Here’s the thing about a dog dick: It looks like someone circumcised a regular dick all the way to and around the balls. There’s a moment of confusion for a bunch of kids when what looks like a condom full of berry smoothie flops over the shoulder of a child. Is it hurt? Are those intestines? How has the Fine Brother not noticed this yet?

Once the puzzle pieces fall into place, that a dog dick just looks like a 5-year-old drew it and Clive Barker coloured it in, giggles started to spread. There’s a dog dick on someone’s shoulder and for a cluster of creatures driven by social instinct to exclude and mock people for any little thing, being caressed by a raw dog boner is like winning the little cunt lottery. You are gay now. Like, gay gay. You are touching a dick. It doesn’t matter if it’s a dog dick, that just makes you dog-gay which is even better. Ha, gay.

There’s an image burned in my head I wish I could have printed out and it’s the Fine Brother looking to his left and having his nose be about a centimetre away from the ruptured beetroot of turgid dog wang. I don’t know what dog dicks smell like and I’m proud of that. The Fine Brother knows and that’s something he will have to take to his grave. Now his pieces are clicking into place. He is touching a dog penis in front of the peer group who have figured this out before him and are mocking him accordingly. Had it just brushed against him, there wouldn’t have been that big a deal made, but it took him so long to realize and there’s just no comeback for being seen luxuriating under a veiny dog cock.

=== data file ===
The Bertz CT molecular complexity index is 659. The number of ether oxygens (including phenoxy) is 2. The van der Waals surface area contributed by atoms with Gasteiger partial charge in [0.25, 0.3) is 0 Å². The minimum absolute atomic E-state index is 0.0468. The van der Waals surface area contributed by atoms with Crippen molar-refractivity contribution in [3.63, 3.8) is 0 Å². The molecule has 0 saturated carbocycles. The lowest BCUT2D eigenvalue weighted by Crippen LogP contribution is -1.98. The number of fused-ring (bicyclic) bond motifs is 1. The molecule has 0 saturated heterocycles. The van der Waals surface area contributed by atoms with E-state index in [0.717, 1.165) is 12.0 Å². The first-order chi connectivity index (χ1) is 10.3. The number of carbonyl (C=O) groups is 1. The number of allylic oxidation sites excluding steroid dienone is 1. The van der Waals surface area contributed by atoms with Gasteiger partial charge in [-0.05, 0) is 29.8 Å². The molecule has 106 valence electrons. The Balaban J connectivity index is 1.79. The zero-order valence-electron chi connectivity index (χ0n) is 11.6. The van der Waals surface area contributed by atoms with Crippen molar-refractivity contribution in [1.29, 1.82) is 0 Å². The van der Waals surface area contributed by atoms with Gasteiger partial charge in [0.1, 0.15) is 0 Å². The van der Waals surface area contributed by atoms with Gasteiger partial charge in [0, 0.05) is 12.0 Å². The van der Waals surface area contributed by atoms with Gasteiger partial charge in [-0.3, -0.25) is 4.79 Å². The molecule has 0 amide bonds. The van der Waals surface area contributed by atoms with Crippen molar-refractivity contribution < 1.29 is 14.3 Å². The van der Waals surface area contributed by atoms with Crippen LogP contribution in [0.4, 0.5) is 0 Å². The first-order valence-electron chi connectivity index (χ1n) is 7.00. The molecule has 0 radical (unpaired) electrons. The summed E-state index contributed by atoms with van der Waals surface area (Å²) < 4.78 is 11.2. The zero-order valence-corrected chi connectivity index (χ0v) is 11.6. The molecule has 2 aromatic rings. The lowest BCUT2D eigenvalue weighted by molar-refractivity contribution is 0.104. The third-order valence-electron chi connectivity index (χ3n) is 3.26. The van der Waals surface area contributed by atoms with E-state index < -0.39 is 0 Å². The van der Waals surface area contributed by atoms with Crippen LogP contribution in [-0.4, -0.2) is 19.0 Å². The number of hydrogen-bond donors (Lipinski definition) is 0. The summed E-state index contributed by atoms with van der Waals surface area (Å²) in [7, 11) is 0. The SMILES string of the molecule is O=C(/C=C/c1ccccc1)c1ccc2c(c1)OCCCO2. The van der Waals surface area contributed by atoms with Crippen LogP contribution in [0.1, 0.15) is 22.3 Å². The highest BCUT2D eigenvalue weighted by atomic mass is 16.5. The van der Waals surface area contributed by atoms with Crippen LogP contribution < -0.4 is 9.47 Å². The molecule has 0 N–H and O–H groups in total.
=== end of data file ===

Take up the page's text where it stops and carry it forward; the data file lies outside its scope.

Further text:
He instinctively turned his head before he screamed as anything else would have invited penis into mouth. This was good, as if you accidentally suck a dog dick in the outer suburbs then you may as well change your name and move. Nobody will ever let you live that down. But as he reacts and starts to move, so does Rat. As much as the Fine Brother wants this to be over, Rat does not want this to be over and he outweighs the shrieking, dog-gay 8-year-old by a bit.